Why the best ideas for fighting some diseases may come from poor countries, not rich ones.
Fukushima wasn't the only nuclear accident waiting to happen. From Bulgaria to New York, here are five other nuclear power plants to keep an eye on.
In the developed world, high-tech personal IDs are the stuff of Orwellian dystopia. But for everyone else, they could be a path to a happier, healthier, less precarious life.
An FP discussion on contributing editor Charles Kenny's new book: Are we winning the global war on human suffering?
You don't need to be superfast to be super-competitive -- but try telling that to the governments sinking billions into fiber-optic networks.
One of the country's leading activists and health advocates explains the tragic irony of mental health in China today: Many who need treatment won't get it, while many who don't are forced into treatment to silence political dissent.
It's time for Washington to stop giving cigarette makers an open door to developing markets.
The biggest problem with post-disaster relief efforts like Haiti's is the unreasonable ambitions we have for them.
Global leaders promised a decade ago to end poverty by 2015. With just five years left, the U.N. General Assembly -- including an estimated 140 heads of state -- will meet this week to assess progress. How much good has been done? Here's a hint: not enough.
A mysterious infection-breeding gene is sweeping the world -- or possibly just cable news.
Suicide rates for troops returning from Afghanistan and Iraq are out of control, and post-traumatic stress disorder is reaching epidemic proportions. But is the Pentagon willing to tally the true cost of war?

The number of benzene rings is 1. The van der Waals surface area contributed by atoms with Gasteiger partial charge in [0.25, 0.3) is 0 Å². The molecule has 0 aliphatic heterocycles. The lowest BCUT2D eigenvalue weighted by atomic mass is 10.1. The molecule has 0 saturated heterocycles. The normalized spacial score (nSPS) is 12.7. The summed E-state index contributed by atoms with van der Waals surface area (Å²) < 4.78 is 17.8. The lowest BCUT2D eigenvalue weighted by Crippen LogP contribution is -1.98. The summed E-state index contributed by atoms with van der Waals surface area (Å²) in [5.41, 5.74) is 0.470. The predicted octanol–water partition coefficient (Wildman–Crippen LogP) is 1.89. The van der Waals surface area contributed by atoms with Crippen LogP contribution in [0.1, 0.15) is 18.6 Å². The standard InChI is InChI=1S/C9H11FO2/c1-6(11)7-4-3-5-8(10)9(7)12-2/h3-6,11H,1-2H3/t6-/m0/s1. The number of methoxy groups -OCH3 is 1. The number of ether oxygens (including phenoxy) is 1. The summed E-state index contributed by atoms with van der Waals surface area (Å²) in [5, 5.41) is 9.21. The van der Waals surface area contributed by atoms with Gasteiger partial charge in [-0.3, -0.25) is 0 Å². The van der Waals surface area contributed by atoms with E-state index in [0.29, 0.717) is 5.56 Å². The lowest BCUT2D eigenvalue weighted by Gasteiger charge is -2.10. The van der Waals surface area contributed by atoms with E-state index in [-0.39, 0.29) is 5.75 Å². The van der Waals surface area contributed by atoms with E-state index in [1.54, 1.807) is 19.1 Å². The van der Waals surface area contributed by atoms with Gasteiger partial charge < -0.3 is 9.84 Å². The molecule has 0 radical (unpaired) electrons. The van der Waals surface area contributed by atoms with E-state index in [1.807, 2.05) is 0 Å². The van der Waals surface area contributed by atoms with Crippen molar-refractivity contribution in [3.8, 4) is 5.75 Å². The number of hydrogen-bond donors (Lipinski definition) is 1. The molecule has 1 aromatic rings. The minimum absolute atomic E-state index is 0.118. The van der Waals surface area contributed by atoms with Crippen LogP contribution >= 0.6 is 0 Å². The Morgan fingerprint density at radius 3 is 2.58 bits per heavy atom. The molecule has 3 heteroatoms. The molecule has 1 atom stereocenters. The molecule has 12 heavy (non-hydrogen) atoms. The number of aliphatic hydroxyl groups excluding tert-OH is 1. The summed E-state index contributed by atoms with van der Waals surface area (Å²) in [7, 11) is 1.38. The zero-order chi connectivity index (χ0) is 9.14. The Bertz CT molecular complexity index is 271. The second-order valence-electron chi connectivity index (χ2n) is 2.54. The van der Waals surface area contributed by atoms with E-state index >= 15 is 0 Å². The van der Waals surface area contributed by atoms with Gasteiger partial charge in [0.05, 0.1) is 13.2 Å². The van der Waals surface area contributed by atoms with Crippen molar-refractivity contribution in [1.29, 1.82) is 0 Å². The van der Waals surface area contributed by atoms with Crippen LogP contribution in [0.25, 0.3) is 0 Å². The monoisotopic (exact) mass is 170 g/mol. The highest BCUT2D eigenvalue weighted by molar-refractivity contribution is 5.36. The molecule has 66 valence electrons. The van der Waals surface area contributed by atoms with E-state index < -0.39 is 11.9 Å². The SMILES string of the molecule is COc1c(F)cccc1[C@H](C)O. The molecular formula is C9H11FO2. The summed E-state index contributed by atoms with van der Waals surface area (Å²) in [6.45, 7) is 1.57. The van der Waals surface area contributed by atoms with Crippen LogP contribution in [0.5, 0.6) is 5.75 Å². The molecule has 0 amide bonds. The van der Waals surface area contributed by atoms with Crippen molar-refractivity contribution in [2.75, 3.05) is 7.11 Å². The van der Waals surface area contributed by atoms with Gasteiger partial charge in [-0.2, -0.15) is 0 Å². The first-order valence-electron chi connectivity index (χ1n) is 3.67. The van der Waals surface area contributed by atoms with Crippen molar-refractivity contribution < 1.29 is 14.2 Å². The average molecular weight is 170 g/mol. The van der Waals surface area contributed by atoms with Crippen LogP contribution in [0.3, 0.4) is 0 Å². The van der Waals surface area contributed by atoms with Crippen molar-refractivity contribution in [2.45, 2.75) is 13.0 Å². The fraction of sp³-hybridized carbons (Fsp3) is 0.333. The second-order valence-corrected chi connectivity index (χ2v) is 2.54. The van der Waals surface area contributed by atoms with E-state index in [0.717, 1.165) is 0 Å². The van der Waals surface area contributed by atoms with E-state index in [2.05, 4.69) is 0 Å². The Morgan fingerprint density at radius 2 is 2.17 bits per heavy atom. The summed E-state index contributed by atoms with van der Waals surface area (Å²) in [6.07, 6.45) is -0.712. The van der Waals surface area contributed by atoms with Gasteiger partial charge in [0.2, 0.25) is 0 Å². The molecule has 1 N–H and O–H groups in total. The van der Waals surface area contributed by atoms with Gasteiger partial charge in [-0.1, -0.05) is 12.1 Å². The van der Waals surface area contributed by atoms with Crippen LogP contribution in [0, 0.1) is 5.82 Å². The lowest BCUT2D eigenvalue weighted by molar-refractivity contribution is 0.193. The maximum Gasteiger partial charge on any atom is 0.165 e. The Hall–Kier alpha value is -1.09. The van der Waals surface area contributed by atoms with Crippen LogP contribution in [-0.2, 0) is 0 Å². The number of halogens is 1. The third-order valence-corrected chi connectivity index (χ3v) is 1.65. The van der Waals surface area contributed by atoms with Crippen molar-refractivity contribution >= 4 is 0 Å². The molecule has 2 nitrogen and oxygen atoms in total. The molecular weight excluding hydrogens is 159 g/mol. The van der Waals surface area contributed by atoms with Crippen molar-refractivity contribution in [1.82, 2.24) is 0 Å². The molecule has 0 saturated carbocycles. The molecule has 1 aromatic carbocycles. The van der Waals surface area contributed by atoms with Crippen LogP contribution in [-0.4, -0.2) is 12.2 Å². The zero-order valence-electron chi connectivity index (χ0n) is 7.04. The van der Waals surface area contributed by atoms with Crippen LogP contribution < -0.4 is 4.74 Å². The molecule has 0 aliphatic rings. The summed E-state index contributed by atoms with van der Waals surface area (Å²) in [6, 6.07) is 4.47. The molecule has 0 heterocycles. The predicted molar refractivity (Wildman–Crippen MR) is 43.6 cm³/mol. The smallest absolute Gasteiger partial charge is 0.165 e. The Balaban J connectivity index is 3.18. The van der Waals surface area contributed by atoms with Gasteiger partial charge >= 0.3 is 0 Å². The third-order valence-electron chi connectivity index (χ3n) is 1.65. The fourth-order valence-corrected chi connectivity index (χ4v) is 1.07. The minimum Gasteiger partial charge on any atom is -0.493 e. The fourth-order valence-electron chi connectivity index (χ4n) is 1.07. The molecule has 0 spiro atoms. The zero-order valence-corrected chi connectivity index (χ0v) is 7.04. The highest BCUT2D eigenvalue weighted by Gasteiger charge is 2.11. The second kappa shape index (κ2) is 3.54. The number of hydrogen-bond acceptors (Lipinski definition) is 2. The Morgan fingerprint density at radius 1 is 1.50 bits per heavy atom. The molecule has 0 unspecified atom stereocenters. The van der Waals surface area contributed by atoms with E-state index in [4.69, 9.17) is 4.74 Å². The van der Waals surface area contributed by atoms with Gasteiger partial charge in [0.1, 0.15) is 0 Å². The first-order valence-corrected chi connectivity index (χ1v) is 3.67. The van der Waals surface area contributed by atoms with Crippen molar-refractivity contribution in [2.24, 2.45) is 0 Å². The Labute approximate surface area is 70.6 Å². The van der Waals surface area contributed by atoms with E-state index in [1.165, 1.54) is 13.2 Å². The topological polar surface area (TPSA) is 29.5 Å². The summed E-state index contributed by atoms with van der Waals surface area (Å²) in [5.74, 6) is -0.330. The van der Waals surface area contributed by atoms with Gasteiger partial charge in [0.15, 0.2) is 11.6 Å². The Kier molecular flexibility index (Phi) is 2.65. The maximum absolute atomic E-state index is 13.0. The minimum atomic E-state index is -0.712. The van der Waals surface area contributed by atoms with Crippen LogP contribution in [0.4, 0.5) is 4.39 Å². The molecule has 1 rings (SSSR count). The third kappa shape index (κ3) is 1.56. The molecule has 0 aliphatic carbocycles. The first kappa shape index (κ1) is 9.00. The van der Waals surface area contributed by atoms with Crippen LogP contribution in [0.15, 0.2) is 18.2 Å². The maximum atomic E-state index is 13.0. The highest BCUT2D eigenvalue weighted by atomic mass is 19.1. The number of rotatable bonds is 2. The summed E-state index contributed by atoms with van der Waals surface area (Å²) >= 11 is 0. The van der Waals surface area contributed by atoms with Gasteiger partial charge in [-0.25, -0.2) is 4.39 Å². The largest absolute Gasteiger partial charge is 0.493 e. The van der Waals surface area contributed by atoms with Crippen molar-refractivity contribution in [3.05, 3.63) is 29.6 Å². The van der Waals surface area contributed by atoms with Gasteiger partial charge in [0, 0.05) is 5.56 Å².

No, the U.S. military is not trying to take over Africa. Here's what we're actually doing.
Why is Beijing winning health grants at the expense of African countries?
The earthquake was only the latest disaster to capsize the country's already fragile local aid economy. Now outside organizations are threatening to overwhelm it entirely.
As the Democratic Republic of the Congo turns 50 this month, its leader is taking a page from Mobutu Sese Seko’s playbook on repression. And the West is helping him.
Barack Obama's administration is taking an expansive, ambitious approach to global health. Does that mean giving up on combating HIV/AIDS?
Why Steve Jobs should let Africans buy his new toy.
A theoretical physicist who spent 14 years as Bill Gates's ideas guru at Microsoft, Nathan Myhrvold might seem an odd candidate to take up the fight against malaria, long combated with technology no more advanced than bed nets and quinine. Here, he explains why geek power might be exactly what's needed to tackle the scourges of the developing world.
How Obamacare could spark the brain drain of physicians from the developing world.
After a 13-year-old girl's death, the conservative Islamists are retrenching -- with some bizarre, yet somehow effective, arguments.
Be not troubled by Robert Paarlberg's scaremongering. Organic practices can feed the world -- better, in fact, than wasteful industrial farming.
Could a new weapon deal the definitive blow in the long battle of man vs. mosquito? Forget bed nets; think lasers. Nathan Myhrvold, Bill Gates's ideas guy, tells FP about his plans to defeat malaria.
Images of Afghanistan's bodybuilders as they compete for the ultimate prize.
The man behind India's proposed new 24-hour food channel isn't quite the Westernized culinary rebel some might think.
For Barack Obama, the world will have to wait.